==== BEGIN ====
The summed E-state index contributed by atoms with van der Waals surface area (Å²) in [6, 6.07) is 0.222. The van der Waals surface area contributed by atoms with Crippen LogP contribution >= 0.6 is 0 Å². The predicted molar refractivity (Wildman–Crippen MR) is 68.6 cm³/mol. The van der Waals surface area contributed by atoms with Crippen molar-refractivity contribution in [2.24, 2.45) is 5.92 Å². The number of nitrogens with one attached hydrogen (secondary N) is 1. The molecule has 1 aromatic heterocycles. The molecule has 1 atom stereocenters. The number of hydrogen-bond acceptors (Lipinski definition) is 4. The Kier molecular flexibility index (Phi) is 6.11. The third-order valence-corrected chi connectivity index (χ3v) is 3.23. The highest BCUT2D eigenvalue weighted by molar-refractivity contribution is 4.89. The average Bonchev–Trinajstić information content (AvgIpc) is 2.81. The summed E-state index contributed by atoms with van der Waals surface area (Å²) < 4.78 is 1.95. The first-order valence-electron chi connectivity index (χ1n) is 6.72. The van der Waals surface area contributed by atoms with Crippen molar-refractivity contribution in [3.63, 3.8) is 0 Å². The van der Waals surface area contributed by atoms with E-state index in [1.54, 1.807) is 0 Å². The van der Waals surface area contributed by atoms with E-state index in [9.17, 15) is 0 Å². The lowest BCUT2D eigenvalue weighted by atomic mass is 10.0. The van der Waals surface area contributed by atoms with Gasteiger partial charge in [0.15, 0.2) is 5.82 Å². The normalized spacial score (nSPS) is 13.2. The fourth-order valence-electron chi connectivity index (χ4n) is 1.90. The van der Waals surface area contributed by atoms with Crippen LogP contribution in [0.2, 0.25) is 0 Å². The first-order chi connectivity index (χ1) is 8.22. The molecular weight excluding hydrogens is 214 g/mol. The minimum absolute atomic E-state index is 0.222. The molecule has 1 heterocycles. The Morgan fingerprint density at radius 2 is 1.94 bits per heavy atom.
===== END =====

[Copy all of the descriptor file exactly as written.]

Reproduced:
The summed E-state index contributed by atoms with van der Waals surface area (Å²) in [6, 6.07) is 0.222. The van der Waals surface area contributed by atoms with Crippen LogP contribution >= 0.6 is 0 Å². The predicted molar refractivity (Wildman–Crippen MR) is 68.6 cm³/mol. The van der Waals surface area contributed by atoms with Crippen molar-refractivity contribution in [2.24, 2.45) is 5.92 Å². The number of nitrogens with one attached hydrogen (secondary N) is 1. The molecule has 1 aromatic heterocycles. The molecule has 1 atom stereocenters. The number of hydrogen-bond acceptors (Lipinski definition) is 4. The Kier molecular flexibility index (Phi) is 6.11. The third-order valence-corrected chi connectivity index (χ3v) is 3.23. The highest BCUT2D eigenvalue weighted by molar-refractivity contribution is 4.89. The average Bonchev–Trinajstić information content (AvgIpc) is 2.81. The summed E-state index contributed by atoms with van der Waals surface area (Å²) < 4.78 is 1.95. The first-order valence-electron chi connectivity index (χ1n) is 6.72. The van der Waals surface area contributed by atoms with Crippen molar-refractivity contribution in [3.63, 3.8) is 0 Å². The van der Waals surface area contributed by atoms with E-state index in [1.54, 1.807) is 0 Å². The van der Waals surface area contributed by atoms with E-state index in [9.17, 15) is 0 Å². The lowest BCUT2D eigenvalue weighted by atomic mass is 10.0. The van der Waals surface area contributed by atoms with Gasteiger partial charge in [0.15, 0.2) is 5.82 Å². The normalized spacial score (nSPS) is 13.2. The fourth-order valence-electron chi connectivity index (χ4n) is 1.90. The van der Waals surface area contributed by atoms with Crippen LogP contribution in [0.2, 0.25) is 0 Å². The first-order chi connectivity index (χ1) is 8.22. The molecular weight excluding hydrogens is 214 g/mol. The minimum absolute atomic E-state index is 0.222. The molecule has 1 heterocycles. The Morgan fingerprint density at radius 2 is 1.94 bits per heavy atom.